Rosemarie's Reviews > The Five People You Meet in Heaven

The Five People You Meet in Heaven by Mitch Albom
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Oct 29, 10

Read from September 15 to October 10, 2010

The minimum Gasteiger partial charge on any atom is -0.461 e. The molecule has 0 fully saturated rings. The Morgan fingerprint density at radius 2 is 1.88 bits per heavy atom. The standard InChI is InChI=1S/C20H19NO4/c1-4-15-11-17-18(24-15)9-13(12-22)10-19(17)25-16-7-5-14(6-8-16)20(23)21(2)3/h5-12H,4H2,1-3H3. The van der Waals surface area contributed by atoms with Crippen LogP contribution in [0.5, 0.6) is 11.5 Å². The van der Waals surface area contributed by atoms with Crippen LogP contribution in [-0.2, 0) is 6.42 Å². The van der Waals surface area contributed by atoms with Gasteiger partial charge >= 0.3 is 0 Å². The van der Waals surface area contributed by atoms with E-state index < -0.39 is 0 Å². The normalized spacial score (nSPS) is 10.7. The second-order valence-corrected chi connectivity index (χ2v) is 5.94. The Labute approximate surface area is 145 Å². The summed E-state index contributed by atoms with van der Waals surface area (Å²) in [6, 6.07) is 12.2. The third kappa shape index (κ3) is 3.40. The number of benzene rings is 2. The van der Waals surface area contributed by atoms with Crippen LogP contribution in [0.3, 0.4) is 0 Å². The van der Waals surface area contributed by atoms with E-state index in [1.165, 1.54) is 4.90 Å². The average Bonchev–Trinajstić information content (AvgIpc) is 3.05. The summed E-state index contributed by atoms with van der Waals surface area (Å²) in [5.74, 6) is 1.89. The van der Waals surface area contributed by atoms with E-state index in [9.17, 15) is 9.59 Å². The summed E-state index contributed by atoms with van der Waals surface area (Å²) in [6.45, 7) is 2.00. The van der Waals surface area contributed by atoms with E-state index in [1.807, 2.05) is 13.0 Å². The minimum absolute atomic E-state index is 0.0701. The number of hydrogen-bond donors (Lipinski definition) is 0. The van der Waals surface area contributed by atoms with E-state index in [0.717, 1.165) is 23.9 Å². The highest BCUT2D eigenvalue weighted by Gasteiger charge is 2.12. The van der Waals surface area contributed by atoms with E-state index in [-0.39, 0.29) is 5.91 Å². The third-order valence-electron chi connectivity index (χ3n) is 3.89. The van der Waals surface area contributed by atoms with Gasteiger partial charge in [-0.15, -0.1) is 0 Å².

** spoiler alert ** I was recommended this book from one of my friends a while back, but never got to it until this year. When first reading this book I was a tad bit lost. Mitch Albom the author of The Five People You Meet in Heaven began his novel from the end, in other words the main character’s death. Yeah I know right? Why would they give away the whole book by starting off with Eddie dying? It made no sense to me as well. At a point I wanted to just drop the book but since it was recommended I assumed it had to be decent enough to finish. As the other implies, the end is always a new beginning. Eddie is an elderly man about to turn 83 years old. My first impression of him was a lost, lonesome, and lethargic old man. He seemed unsatisfied with his life and as if he was waiting for something to be thrown at him. After getting impaired from fighting in war he was employed as some what of a mechanic, if you want to call it that, at a local amusement park. On the day he turned the big 83 years old Eddie dies. His death is caused by risking his life to safe a little girl who was about to get hit by a ride that had fallen. The last thing Eddie saw was the little girl’s frightened face. The book continues talking about his birthdays as a child. Then when Eddie wakes up in his eternal life. He meets strangers but who he feels he has known for his entire life. These “5 people” Eddie meets in heaven help him discover why it was time for him to die. As well if he died with accomplishment and satisfaction. Eddie wanted to know the reason of why this was occurring to him, which you will read if you continue reading! I was really intrigued with Albom’s usage of characterization and imagery. The imagery helped visualize everything in your mind. Especially the big accident. I would recommend this book to those who would want to read something out of the ordinary. It is not lengthy but much more of a fun book with many twists.

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